Header Ads

Biden's CDC puts Trump's health agency under the microscope: Internal review claims former officials issued 'non-scientific' guidance that downplayed the pandemic - but fails to explain why old recommendations were wrong

 A new internal review of the Centers for Disease Control and Prevention (CDC) has found that guidance issued during the Trump administration downplayed the seventy of the pandemic.

First reported by The Washington Post, a memo found the guidance was not 'primarily authored' by CDC staff and not based on the most accurate scientific evidence.

Specifically, three 2020 reports were removed from the federal health's agency's website: recommendations for 'reopening America' issued in April, guidelines for reopening schools released in July and COVID-19 testing advice issued in August.


The review was conducted by the CDC's principal deputy director, Dr Anne Schuchat, at the request of director Dr Rochelle Walensky in an effort to restore public confidence in the agency. 

The document did not go into great detail about what was wrong with the guidance or why the outside authors were the wrong choice to write the reports. 

However, even during the Biden administration, the CDC has quietly updated guidance or published recommendations without clear language. 

An internal review ordered by CDC director Dr Rochelle Walensky (pictured) and was published on the website on March 10 

Three reports issued during the Trump administration have since been removed that included guidance on reopening the U.S., returning to schools and on testing for COVID-19. Pictured: President Donald Trump speaks during a press conference as Vice President Mike Pence and members from the CDC and HHS listen, February 2020

Three reports issued during the Trump administration have since been removed that included guidance on reopening the U.S., returning to schools and on testing for COVID-19. Pictured: President Donald Trump speaks during a press conference as Vice President Mike Pence and members from the CDC and HHS listen, February 2020

'I am focused on moving CDC forward with science, transparency and clarity leading the way,' Walensky said in a statement on Monday. 

'It is imperative for the American people to trust CDC. If they don't, preventable illness and injury can occur - and, tragically, lives can and will be lost.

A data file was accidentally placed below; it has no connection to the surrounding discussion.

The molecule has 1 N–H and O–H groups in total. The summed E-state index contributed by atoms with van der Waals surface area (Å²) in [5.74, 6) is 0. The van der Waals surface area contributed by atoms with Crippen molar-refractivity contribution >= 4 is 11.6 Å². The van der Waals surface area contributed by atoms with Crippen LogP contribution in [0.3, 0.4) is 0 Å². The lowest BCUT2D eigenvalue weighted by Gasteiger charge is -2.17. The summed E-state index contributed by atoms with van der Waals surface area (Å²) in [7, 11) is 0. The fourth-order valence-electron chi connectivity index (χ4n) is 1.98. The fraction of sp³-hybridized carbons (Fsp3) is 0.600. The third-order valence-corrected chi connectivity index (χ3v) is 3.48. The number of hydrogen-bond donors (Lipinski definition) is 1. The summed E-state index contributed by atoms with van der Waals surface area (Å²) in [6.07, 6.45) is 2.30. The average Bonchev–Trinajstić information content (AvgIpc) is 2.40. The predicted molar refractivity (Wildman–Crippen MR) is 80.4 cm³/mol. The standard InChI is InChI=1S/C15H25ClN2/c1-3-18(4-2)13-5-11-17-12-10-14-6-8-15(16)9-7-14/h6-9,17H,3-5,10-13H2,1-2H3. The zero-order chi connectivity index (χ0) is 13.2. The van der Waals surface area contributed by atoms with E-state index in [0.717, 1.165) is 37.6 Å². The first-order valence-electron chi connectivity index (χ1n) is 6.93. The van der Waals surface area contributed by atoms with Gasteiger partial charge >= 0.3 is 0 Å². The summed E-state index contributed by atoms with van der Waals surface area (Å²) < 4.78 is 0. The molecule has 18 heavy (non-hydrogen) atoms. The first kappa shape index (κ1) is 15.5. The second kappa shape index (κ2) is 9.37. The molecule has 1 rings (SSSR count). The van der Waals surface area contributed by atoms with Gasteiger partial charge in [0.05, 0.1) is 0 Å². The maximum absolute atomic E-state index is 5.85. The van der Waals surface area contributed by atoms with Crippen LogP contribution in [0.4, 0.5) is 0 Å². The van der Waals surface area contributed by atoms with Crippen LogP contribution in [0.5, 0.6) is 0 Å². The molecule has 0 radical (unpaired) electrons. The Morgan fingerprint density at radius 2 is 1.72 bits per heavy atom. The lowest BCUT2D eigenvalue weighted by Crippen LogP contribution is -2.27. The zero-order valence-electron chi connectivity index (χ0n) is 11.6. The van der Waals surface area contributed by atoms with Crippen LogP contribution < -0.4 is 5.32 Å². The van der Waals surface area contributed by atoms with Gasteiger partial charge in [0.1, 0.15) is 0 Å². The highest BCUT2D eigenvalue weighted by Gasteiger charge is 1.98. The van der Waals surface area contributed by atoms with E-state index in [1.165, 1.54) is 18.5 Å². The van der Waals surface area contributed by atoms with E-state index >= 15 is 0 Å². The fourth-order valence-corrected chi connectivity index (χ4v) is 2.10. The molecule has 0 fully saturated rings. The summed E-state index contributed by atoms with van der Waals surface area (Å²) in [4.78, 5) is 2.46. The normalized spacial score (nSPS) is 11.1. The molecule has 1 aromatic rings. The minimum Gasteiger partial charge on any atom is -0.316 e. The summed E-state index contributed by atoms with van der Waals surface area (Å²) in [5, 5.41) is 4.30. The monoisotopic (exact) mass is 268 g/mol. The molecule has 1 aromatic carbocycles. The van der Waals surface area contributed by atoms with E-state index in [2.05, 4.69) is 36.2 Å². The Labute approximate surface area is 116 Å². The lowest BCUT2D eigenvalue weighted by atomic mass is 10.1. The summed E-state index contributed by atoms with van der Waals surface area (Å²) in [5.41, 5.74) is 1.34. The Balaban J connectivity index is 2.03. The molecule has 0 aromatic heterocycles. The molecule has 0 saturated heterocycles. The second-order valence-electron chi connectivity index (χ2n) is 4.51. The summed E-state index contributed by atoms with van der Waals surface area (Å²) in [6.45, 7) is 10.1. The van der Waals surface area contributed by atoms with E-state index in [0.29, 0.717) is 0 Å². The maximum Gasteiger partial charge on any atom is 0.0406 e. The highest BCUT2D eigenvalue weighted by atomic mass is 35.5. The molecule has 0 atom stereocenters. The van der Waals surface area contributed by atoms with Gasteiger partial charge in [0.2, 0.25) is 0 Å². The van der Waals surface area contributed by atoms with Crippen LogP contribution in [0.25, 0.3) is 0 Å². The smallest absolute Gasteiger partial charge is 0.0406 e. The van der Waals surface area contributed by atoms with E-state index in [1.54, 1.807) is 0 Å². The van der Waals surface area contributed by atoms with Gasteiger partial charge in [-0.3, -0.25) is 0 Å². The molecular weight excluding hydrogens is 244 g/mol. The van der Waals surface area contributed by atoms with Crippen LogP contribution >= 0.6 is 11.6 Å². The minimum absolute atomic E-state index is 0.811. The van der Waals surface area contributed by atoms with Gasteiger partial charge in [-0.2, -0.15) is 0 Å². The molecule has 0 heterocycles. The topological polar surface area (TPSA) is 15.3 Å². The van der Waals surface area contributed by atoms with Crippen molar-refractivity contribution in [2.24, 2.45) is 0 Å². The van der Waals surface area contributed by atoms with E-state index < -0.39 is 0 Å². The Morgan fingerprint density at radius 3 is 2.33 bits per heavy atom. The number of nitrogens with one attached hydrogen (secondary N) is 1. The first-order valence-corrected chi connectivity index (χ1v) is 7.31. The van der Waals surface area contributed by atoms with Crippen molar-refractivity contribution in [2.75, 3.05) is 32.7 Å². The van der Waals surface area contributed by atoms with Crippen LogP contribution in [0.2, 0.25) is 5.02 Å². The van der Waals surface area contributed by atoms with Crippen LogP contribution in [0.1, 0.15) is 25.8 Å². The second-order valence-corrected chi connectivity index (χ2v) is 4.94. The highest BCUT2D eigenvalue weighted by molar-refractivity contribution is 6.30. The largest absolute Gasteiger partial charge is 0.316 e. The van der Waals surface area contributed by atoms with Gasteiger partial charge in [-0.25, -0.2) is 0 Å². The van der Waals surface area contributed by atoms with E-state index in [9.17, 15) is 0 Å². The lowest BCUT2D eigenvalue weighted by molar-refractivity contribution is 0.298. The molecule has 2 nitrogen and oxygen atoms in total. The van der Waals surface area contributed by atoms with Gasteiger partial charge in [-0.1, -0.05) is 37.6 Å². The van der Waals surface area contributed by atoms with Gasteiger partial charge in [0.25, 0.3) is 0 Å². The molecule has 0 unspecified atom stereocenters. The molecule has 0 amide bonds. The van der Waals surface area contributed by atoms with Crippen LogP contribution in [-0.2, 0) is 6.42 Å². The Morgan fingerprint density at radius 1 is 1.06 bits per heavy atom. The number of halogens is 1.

'This agency and its critical health information cannot be vulnerable to undue influence, and this report helps outline our path to rebuilding confidence and ensuring the information that CDC shares with the American people is based on sound science that will keep us, our loved ones, and our communities healthy and safe.'  

Previous reports have suggested that the Trump administration pressured the CDC to use more positive language in reports about COVID-19 so they would reflect well on the then-president.

Officials also attempted to review and change the CDC's weekly reports about the pandemic.

A memo summarizing the findings, dated March 10, was presented to Walensky by Schuchat and posted to the CDC's website on Monday.


In the memo, Schuchat wrote that the updates will 'ensure all of CDC's existing guidance related to COVID-19 is evidence based and free of politics.' 

All three of the documents that were removed resulted in criticism from public health experts at the time.  

One document 'The Importance of Reopening of America's Schools this Fall,' was posted on the CDC's website in July and was removed in October, before the review was conducted.

Experts criticized the guidelines for downplaying the risks of sending children  and teachers back to school for in-person learning. 

Another document suggested that people without COVID-19 symptoms 'don't necessarily need a test' if they have had come into contact with a person confirmed case was published in August and removed less than one month later.

The third document, which was released in April, was less detailed than the original guidance drafted by the CDC, and was removed in February 2020 during the CDC's review.


Schuchat did not reveal in the memo the people outside of the CDC who  drafted the guidance, nor does the memo ever use the name 'Trump.' 

Olivia Troey, who was one of then-Vice President Mike Pence's advisors for two years before resigning last summer, spoke of political pressure from the White House.

She told The New York Times that Pence's chief of staff, Marc Short, asked her to pressure the CDC on numerous occasions to publish reports showing coronavirus cases were declining among young people. 

'You're impacting people's lives for whatever political agenda. You're exchanging votes for lives, and I have a serious problem with that,' she said.

But the CDC under President Joe Biden has also struggled to also issue clear and consistent guidance.

On Tuesday, the agency recommended that U.S. employers with a large workforce consider setting up on-site coronavirus vaccine clinics, but declined to identify what classified a 'large' organization from one that is 'medium' or 'small.'

No comments